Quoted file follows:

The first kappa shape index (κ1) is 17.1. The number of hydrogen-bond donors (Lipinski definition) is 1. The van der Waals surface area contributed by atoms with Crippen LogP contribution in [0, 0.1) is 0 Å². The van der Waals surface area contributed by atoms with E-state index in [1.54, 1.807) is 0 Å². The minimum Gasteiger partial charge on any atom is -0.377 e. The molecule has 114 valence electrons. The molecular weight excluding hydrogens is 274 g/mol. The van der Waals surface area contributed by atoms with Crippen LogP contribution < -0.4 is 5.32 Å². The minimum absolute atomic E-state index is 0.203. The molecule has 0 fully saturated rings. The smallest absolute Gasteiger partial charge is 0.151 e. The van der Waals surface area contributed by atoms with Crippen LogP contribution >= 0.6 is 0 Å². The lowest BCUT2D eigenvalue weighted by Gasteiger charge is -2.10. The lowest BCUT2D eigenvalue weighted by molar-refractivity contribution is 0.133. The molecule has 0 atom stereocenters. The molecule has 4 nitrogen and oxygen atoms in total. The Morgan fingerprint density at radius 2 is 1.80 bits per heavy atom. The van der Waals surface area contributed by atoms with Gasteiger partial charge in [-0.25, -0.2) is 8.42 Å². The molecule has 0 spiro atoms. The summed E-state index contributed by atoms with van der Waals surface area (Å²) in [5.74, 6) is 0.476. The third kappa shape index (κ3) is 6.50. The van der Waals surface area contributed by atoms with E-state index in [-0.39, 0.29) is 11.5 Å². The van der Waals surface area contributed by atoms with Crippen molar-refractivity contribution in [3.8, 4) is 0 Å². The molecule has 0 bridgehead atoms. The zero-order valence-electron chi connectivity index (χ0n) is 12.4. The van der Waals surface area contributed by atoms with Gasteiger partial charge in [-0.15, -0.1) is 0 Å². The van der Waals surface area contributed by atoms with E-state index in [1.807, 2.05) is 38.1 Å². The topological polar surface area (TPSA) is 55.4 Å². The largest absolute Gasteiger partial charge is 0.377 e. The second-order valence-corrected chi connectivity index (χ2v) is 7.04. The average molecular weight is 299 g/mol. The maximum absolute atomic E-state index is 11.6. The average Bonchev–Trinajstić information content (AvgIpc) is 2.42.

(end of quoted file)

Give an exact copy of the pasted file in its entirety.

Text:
The first kappa shape index (κ1) is 17.1. The number of hydrogen-bond donors (Lipinski definition) is 1. The van der Waals surface area contributed by atoms with Crippen LogP contribution in [0, 0.1) is 0 Å². The van der Waals surface area contributed by atoms with E-state index in [1.54, 1.807) is 0 Å². The minimum Gasteiger partial charge on any atom is -0.377 e. The molecule has 114 valence electrons. The molecular weight excluding hydrogens is 274 g/mol. The van der Waals surface area contributed by atoms with Crippen LogP contribution < -0.4 is 5.32 Å². The minimum absolute atomic E-state index is 0.203. The molecule has 0 fully saturated rings. The smallest absolute Gasteiger partial charge is 0.151 e. The van der Waals surface area contributed by atoms with Crippen LogP contribution >= 0.6 is 0 Å². The lowest BCUT2D eigenvalue weighted by Gasteiger charge is -2.10. The lowest BCUT2D eigenvalue weighted by molar-refractivity contribution is 0.133. The molecule has 0 atom stereocenters. The molecule has 4 nitrogen and oxygen atoms in total. The Morgan fingerprint density at radius 2 is 1.80 bits per heavy atom. The van der Waals surface area contributed by atoms with Gasteiger partial charge in [-0.25, -0.2) is 8.42 Å². The molecule has 0 spiro atoms. The summed E-state index contributed by atoms with van der Waals surface area (Å²) in [5.74, 6) is 0.476. The third kappa shape index (κ3) is 6.50. The van der Waals surface area contributed by atoms with E-state index in [-0.39, 0.29) is 11.5 Å². The van der Waals surface area contributed by atoms with Crippen molar-refractivity contribution in [3.8, 4) is 0 Å². The molecule has 0 bridgehead atoms. The zero-order valence-electron chi connectivity index (χ0n) is 12.4. The van der Waals surface area contributed by atoms with Gasteiger partial charge in [-0.15, -0.1) is 0 Å². The van der Waals surface area contributed by atoms with E-state index in [1.807, 2.05) is 38.1 Å². The topological polar surface area (TPSA) is 55.4 Å². The largest absolute Gasteiger partial charge is 0.377 e. The second-order valence-corrected chi connectivity index (χ2v) is 7.04. The average molecular weight is 299 g/mol. The maximum absolute atomic E-state index is 11.6. The average Bonchev–Trinajstić information content (AvgIpc) is 2.42.